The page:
This study has documented the level of knowledge of, and factors associated with family planning use among a PLHIV population in the resource-poor, post-conflict region of Northern Uganda. We found a very low level of current family planning use despite a high level of knowledge about contraceptive methods. Factors associated with using family planning methods in this PLHIV population included having ever gone to school, discussion of family planning with a health worker or with one's spouse, not attending the Catholic-based clinic and spouse's non-desire for children. Discussion with a spouse have also been found to be associated with use of hormonal contraceptives in Rakai, Uganda . Religion also has an impact on the uptake of contraception , through its influence at both the individual level and the institutional level, where faith-based health facilities may not directly provide family planning services to clients, thus limiting the access by PLHIV to these services.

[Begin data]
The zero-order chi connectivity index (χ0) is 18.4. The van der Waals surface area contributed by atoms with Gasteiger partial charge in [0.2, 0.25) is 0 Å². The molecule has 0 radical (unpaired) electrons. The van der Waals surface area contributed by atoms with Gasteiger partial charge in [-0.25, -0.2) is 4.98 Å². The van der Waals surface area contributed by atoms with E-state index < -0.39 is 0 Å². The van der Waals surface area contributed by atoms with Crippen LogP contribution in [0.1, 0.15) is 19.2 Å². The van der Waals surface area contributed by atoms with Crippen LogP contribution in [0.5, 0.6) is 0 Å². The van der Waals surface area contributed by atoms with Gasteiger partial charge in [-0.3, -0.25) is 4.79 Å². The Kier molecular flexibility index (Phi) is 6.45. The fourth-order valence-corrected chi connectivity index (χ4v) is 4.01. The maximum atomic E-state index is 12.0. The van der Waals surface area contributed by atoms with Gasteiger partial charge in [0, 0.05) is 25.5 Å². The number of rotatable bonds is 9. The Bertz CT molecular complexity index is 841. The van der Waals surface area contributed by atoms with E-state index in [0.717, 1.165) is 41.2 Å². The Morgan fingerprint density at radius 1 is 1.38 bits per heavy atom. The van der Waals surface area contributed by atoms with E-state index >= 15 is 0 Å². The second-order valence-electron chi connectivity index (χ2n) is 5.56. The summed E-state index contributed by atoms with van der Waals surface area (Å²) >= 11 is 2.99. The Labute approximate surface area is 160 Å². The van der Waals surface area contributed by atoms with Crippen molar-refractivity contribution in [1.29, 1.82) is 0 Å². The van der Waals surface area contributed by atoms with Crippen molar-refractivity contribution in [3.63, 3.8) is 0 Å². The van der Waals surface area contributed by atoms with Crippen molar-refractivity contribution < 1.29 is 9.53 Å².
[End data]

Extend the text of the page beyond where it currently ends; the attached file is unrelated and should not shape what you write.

Fear of side effects, reduction in pleasure, misinformation, negative perceptions, and gender-inequality have also been identified in other studies as barriers to adopting family planning [14–16]. As found in other studies [5, 17], male sterilization was not used: Strong aversion to vasectomy has been linked to fear of male impotence in some societies [18, 19], and/or reluctance to terminate males' reproductive career . Our study also showed low use of dual methods of contraception among PLHIV. Use of a barrier method in combination with other contraceptives maximizes contraceptive efficiency and reduces the risk of HIV transmission to sexual partners .